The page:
Mack Beggs won a Texas girls state wrestling championship for the second year in a row with a victory that, once again, brought a mixture of cheers and boos because Beggs is a transgender athlete.
Beggs, an 18-year-old senior at Trinity High in Euless, began the transition from girl to boy a few years ago and has been taking low-level testosterone injections but is competing in the girls competition because of a decision by the University Interscholastic League after an uproar and a lawsuit last winter. Because the testosterone comes from a physician, the UIL does not regard it as a banned substance.
Although Beggs, whose given name is Mackenzie, has stated a preference for competing in the boys’ division, the UIL requires athletes to compete against the gender that is listed on their birth certificate. Beggs has gone 36-0 this year, wrestling in the 110-pound class.
When he won the state title Saturday, the boos were overtaken by cheers, not that he lets the reception he receives affect him. “I’ve trained too hard for haters to put me down,” he told the Star-Telegram after regional competition. “I’ve worked too hard for that. I work day in and day out. I’ve been through too much [expletive] for anyone to put me down.”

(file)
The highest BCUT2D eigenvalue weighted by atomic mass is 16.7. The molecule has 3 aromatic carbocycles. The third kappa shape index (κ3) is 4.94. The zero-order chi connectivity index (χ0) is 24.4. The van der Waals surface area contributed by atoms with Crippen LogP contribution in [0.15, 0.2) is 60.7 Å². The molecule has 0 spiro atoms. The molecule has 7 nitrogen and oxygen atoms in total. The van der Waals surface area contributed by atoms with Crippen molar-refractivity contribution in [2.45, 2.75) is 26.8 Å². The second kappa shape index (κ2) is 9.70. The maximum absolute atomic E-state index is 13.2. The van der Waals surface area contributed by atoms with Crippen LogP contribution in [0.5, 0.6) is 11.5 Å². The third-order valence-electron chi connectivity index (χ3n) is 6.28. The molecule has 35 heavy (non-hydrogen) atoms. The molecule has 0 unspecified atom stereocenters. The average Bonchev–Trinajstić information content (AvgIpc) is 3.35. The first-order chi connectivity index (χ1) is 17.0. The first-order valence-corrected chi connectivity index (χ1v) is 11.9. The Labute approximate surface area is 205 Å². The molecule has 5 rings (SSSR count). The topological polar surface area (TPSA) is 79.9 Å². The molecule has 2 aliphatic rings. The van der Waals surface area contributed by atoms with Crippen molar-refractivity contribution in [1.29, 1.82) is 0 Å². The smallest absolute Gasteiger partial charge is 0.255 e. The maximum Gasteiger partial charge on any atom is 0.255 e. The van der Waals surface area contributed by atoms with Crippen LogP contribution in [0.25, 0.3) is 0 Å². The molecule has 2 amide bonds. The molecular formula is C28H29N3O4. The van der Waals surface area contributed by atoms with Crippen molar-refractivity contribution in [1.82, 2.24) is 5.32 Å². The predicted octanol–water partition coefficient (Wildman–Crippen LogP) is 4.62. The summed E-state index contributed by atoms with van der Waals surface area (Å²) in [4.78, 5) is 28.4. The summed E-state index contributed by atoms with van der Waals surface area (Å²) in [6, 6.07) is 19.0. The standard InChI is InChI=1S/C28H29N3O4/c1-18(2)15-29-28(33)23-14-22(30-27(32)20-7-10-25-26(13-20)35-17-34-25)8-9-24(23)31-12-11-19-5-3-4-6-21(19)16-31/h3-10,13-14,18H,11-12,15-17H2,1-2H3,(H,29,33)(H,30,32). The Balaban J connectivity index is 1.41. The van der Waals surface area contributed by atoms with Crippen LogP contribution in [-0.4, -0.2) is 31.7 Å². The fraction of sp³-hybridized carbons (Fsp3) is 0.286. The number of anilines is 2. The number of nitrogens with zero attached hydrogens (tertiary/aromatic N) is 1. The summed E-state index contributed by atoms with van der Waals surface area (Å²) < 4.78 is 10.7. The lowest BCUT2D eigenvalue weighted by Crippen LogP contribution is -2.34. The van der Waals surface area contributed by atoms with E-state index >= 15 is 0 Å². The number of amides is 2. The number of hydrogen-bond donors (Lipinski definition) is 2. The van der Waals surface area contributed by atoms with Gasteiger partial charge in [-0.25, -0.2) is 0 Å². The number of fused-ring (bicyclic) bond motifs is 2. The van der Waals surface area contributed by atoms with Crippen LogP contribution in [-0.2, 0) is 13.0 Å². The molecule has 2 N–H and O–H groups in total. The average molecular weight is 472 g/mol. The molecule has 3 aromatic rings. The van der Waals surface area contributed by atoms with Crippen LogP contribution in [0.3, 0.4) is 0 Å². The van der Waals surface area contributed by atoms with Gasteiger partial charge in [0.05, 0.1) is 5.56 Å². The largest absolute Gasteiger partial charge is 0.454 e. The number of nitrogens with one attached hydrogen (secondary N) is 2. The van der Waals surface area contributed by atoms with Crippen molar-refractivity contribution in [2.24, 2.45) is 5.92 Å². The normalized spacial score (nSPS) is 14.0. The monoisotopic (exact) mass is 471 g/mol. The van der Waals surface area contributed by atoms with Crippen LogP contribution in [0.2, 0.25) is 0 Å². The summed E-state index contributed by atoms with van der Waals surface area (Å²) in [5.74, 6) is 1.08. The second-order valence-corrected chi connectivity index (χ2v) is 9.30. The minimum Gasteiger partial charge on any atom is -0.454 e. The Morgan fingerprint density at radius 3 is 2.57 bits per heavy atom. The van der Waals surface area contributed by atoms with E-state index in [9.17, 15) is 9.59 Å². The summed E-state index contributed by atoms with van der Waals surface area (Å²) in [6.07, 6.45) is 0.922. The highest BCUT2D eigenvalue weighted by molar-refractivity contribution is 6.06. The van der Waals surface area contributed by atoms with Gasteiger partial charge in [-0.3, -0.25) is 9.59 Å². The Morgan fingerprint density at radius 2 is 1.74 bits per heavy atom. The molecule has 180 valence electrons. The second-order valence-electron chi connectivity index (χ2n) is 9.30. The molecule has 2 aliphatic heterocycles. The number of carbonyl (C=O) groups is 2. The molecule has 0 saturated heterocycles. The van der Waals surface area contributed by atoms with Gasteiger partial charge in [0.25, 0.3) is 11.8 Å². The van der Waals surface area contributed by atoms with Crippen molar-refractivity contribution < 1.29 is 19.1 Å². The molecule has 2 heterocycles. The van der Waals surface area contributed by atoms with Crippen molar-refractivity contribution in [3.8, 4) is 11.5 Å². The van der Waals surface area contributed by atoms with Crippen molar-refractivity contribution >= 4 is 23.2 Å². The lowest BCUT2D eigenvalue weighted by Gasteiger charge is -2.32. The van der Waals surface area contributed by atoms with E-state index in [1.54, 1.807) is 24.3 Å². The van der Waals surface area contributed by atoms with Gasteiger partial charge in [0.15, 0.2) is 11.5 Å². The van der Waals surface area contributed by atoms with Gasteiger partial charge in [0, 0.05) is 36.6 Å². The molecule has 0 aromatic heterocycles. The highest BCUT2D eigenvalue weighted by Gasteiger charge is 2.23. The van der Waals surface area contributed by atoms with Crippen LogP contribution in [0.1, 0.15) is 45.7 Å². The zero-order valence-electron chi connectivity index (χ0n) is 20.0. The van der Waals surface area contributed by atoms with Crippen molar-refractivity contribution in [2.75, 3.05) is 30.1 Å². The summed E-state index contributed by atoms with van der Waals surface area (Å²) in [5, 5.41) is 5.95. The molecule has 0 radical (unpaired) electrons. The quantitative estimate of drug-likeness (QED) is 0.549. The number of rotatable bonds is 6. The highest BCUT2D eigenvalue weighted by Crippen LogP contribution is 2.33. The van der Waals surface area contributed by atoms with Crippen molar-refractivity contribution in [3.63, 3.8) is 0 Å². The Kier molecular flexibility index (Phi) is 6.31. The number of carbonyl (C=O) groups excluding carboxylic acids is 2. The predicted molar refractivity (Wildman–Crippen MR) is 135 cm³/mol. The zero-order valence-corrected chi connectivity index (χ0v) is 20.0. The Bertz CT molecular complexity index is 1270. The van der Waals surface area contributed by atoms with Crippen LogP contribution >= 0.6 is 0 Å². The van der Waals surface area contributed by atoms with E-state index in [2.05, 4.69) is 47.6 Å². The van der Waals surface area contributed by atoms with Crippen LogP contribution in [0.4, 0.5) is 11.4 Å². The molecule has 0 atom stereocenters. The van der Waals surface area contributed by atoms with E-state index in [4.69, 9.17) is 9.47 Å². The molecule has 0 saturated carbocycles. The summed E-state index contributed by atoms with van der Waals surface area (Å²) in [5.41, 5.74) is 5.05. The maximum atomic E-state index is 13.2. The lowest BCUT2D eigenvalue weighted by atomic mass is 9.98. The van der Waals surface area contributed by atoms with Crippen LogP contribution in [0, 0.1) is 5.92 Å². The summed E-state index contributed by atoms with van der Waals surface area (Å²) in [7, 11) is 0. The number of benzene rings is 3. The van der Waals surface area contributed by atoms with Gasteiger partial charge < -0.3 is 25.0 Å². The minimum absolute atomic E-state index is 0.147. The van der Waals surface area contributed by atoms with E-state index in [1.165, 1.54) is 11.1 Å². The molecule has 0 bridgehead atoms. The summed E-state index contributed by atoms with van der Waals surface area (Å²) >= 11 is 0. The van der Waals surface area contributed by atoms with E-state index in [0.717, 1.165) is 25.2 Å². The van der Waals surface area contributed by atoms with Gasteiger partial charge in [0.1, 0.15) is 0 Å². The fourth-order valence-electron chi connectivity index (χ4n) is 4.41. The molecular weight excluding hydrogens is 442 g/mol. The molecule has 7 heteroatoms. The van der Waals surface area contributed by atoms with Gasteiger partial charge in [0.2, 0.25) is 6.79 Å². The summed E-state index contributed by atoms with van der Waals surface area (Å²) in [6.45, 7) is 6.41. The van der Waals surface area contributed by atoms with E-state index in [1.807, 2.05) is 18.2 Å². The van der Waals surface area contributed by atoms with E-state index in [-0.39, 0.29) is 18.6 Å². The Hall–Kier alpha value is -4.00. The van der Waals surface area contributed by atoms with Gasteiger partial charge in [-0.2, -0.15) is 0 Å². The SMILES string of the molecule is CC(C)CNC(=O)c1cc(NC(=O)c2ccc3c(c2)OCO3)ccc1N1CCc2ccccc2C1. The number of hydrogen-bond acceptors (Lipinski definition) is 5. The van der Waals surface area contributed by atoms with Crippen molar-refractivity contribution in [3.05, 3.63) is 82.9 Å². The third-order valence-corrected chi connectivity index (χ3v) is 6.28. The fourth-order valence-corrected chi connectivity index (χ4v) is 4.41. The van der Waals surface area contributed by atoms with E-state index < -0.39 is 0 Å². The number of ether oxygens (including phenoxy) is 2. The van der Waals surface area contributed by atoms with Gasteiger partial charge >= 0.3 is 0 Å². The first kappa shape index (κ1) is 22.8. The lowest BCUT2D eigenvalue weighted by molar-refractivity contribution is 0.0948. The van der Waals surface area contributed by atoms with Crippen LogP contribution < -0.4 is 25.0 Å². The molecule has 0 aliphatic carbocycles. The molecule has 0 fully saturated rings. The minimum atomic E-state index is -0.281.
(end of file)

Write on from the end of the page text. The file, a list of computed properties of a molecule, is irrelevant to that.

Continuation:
His second state title now in hand, he told the Dallas Morning News that he had received a scholarship offer from a non-Division I school that he did not name.
“Boys wrestling is hard. It’s really, really hard,” he told the Morning News, “but I’ll do it. If it means wrestling with the guys, I’ll do it. It doesn’t invalidate how I wrestle and how my technique is. If I get beat, I get beat.”
Beggs told the Morning News that “top” surgery will be performed soon, with “bottom” surgery later.
And if he continues to hear slurs, he says he will be undaunted.
“People don’t realize that what happened during state, that was really, honestly, nothing,” Beggs said. “That didn’t stop me from competing. That didn’t stop me from being who I was.
“It sure as hell didn’t stop me from doing what I wanted to do in the past, and it won’t stop me from what I want to do in the future.”
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